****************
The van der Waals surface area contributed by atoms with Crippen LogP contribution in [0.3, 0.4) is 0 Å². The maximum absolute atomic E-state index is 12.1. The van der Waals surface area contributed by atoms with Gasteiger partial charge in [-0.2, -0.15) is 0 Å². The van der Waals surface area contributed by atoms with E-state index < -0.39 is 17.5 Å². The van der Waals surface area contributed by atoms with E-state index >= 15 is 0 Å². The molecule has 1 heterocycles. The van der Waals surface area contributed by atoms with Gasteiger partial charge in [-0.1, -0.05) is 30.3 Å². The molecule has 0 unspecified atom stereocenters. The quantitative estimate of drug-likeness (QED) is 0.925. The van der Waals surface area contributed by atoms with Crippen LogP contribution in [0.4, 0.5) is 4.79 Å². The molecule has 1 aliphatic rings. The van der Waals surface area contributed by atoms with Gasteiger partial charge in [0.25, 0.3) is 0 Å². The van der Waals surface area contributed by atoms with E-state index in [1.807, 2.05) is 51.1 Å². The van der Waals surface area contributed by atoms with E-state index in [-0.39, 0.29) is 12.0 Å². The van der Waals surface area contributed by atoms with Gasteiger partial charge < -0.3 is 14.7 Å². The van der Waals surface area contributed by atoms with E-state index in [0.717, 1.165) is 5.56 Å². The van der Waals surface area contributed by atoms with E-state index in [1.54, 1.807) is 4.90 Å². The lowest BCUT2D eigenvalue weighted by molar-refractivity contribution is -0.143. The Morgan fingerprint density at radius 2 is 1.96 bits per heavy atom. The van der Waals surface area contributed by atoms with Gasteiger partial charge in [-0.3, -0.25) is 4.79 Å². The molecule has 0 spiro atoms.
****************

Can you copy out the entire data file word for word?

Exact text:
The van der Waals surface area contributed by atoms with Crippen LogP contribution in [0.3, 0.4) is 0 Å². The maximum absolute atomic E-state index is 12.1. The van der Waals surface area contributed by atoms with Gasteiger partial charge in [-0.2, -0.15) is 0 Å². The van der Waals surface area contributed by atoms with E-state index < -0.39 is 17.5 Å². The van der Waals surface area contributed by atoms with E-state index >= 15 is 0 Å². The molecule has 1 heterocycles. The van der Waals surface area contributed by atoms with Gasteiger partial charge in [-0.1, -0.05) is 30.3 Å². The molecule has 0 unspecified atom stereocenters. The quantitative estimate of drug-likeness (QED) is 0.925. The van der Waals surface area contributed by atoms with Crippen LogP contribution in [0.4, 0.5) is 4.79 Å². The molecule has 1 aliphatic rings. The van der Waals surface area contributed by atoms with Gasteiger partial charge in [0.25, 0.3) is 0 Å². The van der Waals surface area contributed by atoms with E-state index in [1.807, 2.05) is 51.1 Å². The van der Waals surface area contributed by atoms with E-state index in [-0.39, 0.29) is 12.0 Å². The van der Waals surface area contributed by atoms with Gasteiger partial charge < -0.3 is 14.7 Å². The van der Waals surface area contributed by atoms with E-state index in [0.717, 1.165) is 5.56 Å². The van der Waals surface area contributed by atoms with E-state index in [1.54, 1.807) is 4.90 Å². The lowest BCUT2D eigenvalue weighted by molar-refractivity contribution is -0.143. The Morgan fingerprint density at radius 2 is 1.96 bits per heavy atom. The van der Waals surface area contributed by atoms with Gasteiger partial charge in [-0.3, -0.25) is 4.79 Å². The molecule has 0 spiro atoms.